Morningside hit with orders to stop operations

These eight locations were listed in cease and desist letters sent to Morningside Recovery on April 23 from the Department of Alcohol and Drug Programs.
(Courtesy Google Maps)

Eight properties operated by Morningside Recovery have received letters from state authorities ordering them to stop operations.

If the two facilities in Costa Mesa and six in Newport Beach don’t comply with the cease-and-desist letters dated April 23, the Newport-based company could incur fines of $200 daily per facility, according to the Department of Alcohol and Drug Programs.

The letters are among several measures the department has taken to prevent Morningside from continuing normal operations, including a temporary suspension order and documents seeking to permanently revoke the recovery center’s license.

The center received the letters May 1, said Morningside attorney Mary Helen Beatificato.

Morningside allegedly used its sober-living homes, which do not require state licenses, for licensable services that included treatment, counseling and recovery planning, said ADP spokeswoman Suzi Rupp.

Sober-living homes are designed for people recovering from a chemical addiction to live together in alcohol- and drug-free environments to support each other and maintain their sobriety. Such facilities do not need licensing and are protected by federal and state fair-housing laws.

However, Rupp asserted that Morningside provided clinical services without a license at its sober-living homes — an accusation Beatificato denied.

The center responded to the state’s notice to stop operations and is complying with a separate temporary suspension order for three Costa Mesa locations listed in the suspension order, she said.

According to Beatificato, the state’s recent action is largely procedural and doesn’t change anything the center is doing.

The three Costa Mesa locations do not house any clients, and all detox services are contracted out, she said.

The Orange County Register first reported last week that the rehab clinic received the cease-and-desist letters.

In a death investigation report dated April 24, ADP said Morningside failed to report the death of a man who died while in its care.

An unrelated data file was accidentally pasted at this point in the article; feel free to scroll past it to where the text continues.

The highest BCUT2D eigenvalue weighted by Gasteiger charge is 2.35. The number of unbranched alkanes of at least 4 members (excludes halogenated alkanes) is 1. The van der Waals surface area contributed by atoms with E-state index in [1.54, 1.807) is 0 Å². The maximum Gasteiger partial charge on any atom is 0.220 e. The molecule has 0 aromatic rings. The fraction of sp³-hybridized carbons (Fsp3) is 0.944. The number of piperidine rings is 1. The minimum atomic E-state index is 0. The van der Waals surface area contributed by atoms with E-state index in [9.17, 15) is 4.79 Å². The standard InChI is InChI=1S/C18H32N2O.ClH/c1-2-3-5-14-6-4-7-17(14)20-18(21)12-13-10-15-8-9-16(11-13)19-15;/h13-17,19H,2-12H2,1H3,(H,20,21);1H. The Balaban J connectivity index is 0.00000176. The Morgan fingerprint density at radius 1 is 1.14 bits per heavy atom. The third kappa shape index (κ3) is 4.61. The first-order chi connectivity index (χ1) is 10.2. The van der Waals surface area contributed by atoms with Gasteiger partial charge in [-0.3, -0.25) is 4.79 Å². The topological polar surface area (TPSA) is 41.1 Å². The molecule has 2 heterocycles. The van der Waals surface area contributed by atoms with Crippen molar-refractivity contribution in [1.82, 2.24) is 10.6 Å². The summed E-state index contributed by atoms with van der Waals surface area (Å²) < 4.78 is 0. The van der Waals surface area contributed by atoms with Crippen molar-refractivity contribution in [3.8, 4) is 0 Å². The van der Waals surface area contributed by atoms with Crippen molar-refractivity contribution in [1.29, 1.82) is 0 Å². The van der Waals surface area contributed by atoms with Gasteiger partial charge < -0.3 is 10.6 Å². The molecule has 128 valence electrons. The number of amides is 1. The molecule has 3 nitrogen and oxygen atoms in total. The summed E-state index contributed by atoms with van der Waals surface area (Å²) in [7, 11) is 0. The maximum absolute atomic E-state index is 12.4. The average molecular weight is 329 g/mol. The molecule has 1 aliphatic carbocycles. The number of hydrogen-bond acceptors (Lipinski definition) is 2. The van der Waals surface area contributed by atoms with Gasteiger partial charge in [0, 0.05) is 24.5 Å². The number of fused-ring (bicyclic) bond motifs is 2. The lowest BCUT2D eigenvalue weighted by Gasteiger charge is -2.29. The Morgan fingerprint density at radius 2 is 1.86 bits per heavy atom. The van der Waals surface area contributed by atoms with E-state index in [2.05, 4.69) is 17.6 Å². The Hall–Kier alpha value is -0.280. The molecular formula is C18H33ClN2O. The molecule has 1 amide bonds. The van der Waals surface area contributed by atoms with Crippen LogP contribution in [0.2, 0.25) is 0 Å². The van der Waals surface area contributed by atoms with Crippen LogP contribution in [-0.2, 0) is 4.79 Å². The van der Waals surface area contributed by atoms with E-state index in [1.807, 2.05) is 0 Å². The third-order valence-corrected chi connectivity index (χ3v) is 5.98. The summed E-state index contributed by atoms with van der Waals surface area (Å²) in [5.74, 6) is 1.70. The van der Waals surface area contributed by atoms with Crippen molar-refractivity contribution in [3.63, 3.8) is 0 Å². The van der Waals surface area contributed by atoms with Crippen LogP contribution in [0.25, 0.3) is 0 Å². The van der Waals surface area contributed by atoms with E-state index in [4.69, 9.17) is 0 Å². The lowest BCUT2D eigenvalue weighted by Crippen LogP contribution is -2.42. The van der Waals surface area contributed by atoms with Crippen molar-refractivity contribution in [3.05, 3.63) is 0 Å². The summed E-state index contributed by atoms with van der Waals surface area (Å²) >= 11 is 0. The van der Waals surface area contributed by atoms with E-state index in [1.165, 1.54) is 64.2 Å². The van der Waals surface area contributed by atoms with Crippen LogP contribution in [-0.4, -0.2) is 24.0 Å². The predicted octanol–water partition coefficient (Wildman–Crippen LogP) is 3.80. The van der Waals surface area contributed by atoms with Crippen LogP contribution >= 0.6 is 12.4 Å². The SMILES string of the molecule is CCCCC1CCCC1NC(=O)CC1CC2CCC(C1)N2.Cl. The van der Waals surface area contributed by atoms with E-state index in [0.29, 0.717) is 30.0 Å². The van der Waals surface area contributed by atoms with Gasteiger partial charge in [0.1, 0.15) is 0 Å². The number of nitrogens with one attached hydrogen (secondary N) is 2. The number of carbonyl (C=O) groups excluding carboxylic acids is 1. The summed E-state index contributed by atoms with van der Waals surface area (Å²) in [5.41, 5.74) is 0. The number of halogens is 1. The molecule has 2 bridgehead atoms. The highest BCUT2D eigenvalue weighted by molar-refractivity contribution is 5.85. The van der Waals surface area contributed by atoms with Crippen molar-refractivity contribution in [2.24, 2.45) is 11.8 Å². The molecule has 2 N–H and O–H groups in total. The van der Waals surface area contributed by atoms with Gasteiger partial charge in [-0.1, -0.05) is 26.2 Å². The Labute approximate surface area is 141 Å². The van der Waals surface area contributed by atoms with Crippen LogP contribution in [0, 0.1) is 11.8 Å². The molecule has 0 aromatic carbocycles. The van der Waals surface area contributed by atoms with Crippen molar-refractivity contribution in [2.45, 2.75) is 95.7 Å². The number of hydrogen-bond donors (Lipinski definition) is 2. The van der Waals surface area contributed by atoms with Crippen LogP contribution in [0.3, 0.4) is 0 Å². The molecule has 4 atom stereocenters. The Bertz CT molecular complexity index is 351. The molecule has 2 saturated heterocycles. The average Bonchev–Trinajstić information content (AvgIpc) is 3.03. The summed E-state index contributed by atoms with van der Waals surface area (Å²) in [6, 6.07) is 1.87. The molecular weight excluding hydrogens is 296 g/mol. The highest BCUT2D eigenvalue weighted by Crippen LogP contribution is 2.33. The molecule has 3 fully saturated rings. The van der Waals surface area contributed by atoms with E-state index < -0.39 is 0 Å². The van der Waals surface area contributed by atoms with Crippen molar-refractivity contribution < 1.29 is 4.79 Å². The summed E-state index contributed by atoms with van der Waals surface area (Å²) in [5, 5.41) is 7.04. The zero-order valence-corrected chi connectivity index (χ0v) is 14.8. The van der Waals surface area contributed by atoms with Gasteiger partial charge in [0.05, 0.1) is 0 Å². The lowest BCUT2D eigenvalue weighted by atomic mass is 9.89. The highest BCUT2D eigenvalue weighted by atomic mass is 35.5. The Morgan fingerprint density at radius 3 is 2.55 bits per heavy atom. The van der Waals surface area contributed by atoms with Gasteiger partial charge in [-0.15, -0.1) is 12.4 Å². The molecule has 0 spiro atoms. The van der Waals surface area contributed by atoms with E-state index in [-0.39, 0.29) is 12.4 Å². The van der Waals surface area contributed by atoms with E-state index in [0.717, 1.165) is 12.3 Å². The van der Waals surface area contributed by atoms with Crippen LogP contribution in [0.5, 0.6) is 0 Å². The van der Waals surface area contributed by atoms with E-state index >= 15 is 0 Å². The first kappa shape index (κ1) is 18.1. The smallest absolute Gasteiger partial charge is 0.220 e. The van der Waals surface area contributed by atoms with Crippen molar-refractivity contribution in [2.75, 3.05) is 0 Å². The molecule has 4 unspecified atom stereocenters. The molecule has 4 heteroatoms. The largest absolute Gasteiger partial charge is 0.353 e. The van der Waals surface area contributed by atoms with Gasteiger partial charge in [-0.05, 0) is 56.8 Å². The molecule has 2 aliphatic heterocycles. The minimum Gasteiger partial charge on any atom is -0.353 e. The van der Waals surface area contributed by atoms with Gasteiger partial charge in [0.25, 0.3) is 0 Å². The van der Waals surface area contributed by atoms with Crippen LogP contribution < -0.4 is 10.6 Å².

Beatificato said the death did not happen while the patient was in Morningside’s care.

In the investigation, the department deemed Morningside had deficiencies that posed an “imminent danger to residents” in four categories, including allegations that Morningside didn’t ensure its client received necessary referral to medical services and an allegation that the center provided residential treatment at an unlicensed facility.

On March 29, the family of Brandon Jacques filed a civil lawsuit against Morningside alleging that the rehab facility is responsible for Jacques’ death because it did not prevent the 20-year-old bulimic man from purging, nor did it seek appropriate medical care when tests showed his electrolyte levels were abnormal.

The family alleges that although they paid Morningside about $25,000 for a month of treatment to address his bulimia and alcoholism, the rehab facility allegedly moved Jacques to a less expensive treatment center nearby to free up space in its facilities without his family’s consent or knowledge.

The rehab center would not discuss specific clients, but said families are always included in the decision to move clients to different facilities.

Morningside does not differentiate between the clients at sober-living homes and those at residential recovery facilities, ADP alleges in documents seeking to revoke the center’s license.

“Morningside disagrees with this position,” Beatificato said in a statement Tuesday, “and is confident in the lack of any legal authority supporting this new interpretation by the ADP.”

A hearing to permanently revoke Morningside’s license is set for May 21 at the Office of Administrative Hearings in Los Angeles.

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